Nor can we repay God’s loving kindness—all we can do is pass it on.
Jesus changed people with the power of His love and kindness. That’s what happened to Zacchaeus. He was changed, converted, turned around because Jesus reached out to him in loving kindness. Of course, we are not Jesus. We are not the Savior. We are not the Messiah. We are not the Christ, but we can be the instruments of His loving kindness in the lives of others.
I like very much the ancient legend about the monk who one day found a precious stone. It was a priceless treasure—and now it was his. And then one day, according to the legend, the monk met a traveler on the road. The traveler said that he was hungry and asked the monk if he would share some of his provisions. The monk opened his bag. The traveler saw the precious stone there and, on a lark, asked the monk if he could have it. Amazingly, the monk immediately gave the traveler the stone. The traveler walked off on his way, overjoyed at his valuable new possession. However, a few days later, the traveler returned, searching for the monk. He handed the stone back to the monk and he said: “I’ve been thinking about it, and I’m asking you to give me something more valuable than this stone, as valuable as it is. Please give me that which enabled you to give the stone to me in the first place.”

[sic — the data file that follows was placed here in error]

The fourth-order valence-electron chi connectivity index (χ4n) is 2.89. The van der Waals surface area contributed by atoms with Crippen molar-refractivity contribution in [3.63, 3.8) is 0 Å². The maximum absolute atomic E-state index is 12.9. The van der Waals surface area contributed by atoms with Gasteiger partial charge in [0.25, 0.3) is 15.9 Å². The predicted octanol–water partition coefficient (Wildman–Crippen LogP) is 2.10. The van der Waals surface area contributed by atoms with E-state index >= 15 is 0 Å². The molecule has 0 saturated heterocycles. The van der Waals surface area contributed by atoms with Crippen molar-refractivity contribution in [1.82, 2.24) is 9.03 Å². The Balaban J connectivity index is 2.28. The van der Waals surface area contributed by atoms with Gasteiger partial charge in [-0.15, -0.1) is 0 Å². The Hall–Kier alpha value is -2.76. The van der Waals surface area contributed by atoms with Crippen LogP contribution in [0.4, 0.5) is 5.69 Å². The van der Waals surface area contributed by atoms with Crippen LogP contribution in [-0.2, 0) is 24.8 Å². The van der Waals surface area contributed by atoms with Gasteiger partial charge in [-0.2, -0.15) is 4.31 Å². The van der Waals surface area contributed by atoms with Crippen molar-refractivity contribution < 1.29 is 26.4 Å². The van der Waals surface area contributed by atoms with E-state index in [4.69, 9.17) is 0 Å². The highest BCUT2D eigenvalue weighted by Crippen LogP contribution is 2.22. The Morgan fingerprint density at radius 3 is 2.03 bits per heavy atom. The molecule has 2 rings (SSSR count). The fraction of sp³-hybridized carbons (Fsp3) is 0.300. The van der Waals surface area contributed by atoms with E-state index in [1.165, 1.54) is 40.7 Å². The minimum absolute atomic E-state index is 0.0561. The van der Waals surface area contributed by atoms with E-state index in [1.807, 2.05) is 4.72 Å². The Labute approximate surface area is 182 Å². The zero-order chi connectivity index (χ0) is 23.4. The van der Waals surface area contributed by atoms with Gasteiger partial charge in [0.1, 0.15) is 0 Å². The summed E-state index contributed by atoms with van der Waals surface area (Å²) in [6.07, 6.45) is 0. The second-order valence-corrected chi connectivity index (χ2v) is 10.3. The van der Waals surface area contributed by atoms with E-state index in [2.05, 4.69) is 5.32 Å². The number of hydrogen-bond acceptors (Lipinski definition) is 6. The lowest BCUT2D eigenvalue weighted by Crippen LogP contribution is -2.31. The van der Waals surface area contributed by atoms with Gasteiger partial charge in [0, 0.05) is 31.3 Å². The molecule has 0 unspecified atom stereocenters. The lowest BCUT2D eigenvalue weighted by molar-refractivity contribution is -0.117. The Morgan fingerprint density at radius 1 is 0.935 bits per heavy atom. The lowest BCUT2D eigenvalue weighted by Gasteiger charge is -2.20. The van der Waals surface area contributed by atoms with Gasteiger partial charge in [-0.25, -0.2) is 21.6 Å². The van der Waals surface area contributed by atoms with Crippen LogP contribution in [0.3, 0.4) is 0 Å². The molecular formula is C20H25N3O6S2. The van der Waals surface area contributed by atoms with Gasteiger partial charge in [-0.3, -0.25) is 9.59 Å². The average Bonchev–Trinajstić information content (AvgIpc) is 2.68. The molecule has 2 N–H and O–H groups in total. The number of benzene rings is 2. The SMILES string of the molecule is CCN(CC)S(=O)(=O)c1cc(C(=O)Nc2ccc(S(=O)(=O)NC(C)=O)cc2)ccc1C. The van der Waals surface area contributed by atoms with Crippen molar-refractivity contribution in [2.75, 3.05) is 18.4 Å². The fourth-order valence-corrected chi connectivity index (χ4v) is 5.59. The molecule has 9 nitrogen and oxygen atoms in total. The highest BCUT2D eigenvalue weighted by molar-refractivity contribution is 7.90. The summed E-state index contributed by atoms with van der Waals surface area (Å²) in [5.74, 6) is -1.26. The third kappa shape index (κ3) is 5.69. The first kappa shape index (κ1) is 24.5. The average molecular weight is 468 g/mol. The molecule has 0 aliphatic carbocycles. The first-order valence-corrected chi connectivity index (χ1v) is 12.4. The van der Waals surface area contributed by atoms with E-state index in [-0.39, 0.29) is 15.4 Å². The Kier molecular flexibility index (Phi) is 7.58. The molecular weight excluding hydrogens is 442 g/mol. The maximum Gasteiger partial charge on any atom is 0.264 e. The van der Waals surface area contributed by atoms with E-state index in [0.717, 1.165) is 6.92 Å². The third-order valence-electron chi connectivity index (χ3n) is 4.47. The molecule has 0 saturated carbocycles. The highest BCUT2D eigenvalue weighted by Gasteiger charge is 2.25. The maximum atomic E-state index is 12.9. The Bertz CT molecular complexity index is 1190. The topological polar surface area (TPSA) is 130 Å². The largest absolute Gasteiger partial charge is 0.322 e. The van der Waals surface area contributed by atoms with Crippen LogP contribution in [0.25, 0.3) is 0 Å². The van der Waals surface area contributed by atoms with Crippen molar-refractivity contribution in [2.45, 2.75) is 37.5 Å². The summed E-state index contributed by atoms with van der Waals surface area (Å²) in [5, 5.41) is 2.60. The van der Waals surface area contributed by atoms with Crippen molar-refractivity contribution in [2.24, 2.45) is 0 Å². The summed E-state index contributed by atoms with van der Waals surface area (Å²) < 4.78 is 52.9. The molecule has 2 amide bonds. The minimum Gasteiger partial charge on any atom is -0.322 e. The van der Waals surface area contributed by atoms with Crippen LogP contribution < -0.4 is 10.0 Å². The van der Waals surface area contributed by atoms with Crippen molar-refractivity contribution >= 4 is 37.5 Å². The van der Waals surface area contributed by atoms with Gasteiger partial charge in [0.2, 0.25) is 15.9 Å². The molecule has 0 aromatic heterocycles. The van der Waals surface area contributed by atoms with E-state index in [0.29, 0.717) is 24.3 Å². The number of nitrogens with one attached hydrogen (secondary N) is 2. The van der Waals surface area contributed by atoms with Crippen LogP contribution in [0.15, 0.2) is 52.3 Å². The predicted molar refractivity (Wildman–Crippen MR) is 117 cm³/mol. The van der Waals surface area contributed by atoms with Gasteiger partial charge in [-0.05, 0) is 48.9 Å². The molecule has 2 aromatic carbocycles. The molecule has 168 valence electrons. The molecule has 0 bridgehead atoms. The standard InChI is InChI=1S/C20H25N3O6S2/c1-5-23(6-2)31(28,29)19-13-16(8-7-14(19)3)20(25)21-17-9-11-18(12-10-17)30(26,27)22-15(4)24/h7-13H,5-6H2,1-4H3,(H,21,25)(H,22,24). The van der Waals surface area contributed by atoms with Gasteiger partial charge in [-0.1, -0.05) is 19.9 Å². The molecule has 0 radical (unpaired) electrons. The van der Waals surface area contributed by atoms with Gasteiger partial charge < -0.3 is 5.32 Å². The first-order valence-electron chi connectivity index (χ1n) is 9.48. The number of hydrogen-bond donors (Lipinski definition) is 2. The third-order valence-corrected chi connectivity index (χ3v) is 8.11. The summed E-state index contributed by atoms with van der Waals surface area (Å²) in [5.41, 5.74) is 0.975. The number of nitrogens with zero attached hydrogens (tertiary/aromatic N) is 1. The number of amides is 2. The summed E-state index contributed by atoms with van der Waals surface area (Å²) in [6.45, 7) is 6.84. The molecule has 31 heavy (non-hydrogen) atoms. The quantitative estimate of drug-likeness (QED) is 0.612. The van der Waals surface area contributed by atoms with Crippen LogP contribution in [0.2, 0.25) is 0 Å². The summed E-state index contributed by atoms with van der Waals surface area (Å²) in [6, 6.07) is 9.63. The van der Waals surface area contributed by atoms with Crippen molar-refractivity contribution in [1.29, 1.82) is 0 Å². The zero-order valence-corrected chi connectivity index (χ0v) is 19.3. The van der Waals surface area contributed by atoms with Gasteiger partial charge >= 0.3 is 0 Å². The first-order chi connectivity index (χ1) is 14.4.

Like Zacchaeus, you see, love changed him. Love turned him around. Love redeemed him. There’s a wonderful little chorus that says it all. It goes like this:
“It only takes a spark to get a fire going,
And soon all those around warm up to its glowing.
That’s how it is with God’s love once you’ve experienced it,
You spread His love to everyone, you want to pass it on.
“I’ll shout it from the mountaintop,
I want my world to know,
The Lord of love has come to me.
I want to pass it on.”
Yes, some things in life we cannot repay, but we can pass them on.
Oh, I wish I’d said that.
More to the point—
I wish we’d live that!